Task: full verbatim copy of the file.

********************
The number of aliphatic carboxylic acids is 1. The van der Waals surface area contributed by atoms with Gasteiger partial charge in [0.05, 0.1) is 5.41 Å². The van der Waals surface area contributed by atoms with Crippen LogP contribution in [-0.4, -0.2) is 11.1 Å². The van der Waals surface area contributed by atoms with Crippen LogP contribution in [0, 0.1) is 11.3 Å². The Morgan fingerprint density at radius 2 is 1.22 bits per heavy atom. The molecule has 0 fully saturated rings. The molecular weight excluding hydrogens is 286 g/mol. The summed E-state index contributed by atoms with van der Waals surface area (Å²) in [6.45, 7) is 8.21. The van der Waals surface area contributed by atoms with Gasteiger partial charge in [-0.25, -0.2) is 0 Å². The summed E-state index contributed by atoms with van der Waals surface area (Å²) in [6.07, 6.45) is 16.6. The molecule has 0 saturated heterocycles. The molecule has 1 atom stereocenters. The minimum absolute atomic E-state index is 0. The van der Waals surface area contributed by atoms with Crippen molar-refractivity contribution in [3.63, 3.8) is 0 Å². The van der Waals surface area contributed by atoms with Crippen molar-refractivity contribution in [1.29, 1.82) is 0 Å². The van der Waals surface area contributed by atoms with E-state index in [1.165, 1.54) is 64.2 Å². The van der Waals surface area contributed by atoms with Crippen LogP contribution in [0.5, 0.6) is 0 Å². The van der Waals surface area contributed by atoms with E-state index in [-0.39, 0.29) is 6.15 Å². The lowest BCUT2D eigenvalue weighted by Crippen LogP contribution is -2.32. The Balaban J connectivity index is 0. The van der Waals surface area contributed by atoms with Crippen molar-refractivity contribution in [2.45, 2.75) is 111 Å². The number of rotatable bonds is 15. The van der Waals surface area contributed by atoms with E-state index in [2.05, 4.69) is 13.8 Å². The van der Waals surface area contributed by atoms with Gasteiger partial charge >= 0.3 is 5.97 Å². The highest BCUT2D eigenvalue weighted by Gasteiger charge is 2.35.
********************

The number of aliphatic carboxylic acids is 1. The van der Waals surface area contributed by atoms with Gasteiger partial charge in [0.05, 0.1) is 5.41 Å². The van der Waals surface area contributed by atoms with Crippen LogP contribution in [-0.4, -0.2) is 11.1 Å². The van der Waals surface area contributed by atoms with Crippen LogP contribution in [0, 0.1) is 11.3 Å². The Morgan fingerprint density at radius 2 is 1.22 bits per heavy atom. The molecule has 0 fully saturated rings. The molecular weight excluding hydrogens is 286 g/mol. The summed E-state index contributed by atoms with van der Waals surface area (Å²) in [6.45, 7) is 8.21. The van der Waals surface area contributed by atoms with Gasteiger partial charge in [-0.25, -0.2) is 0 Å². The summed E-state index contributed by atoms with van der Waals surface area (Å²) in [6.07, 6.45) is 16.6. The molecule has 0 saturated heterocycles. The molecule has 1 atom stereocenters. The minimum absolute atomic E-state index is 0. The van der Waals surface area contributed by atoms with Crippen molar-refractivity contribution in [3.63, 3.8) is 0 Å². The van der Waals surface area contributed by atoms with Crippen molar-refractivity contribution in [1.29, 1.82) is 0 Å². The van der Waals surface area contributed by atoms with E-state index in [1.165, 1.54) is 64.2 Å². The van der Waals surface area contributed by atoms with Crippen LogP contribution in [0.5, 0.6) is 0 Å². The van der Waals surface area contributed by atoms with E-state index in [-0.39, 0.29) is 6.15 Å². The lowest BCUT2D eigenvalue weighted by Crippen LogP contribution is -2.32. The Balaban J connectivity index is 0. The van der Waals surface area contributed by atoms with Crippen molar-refractivity contribution in [2.45, 2.75) is 111 Å². The number of rotatable bonds is 15. The van der Waals surface area contributed by atoms with E-state index in [2.05, 4.69) is 13.8 Å². The van der Waals surface area contributed by atoms with Gasteiger partial charge >= 0.3 is 5.97 Å². The highest BCUT2D eigenvalue weighted by Gasteiger charge is 2.35.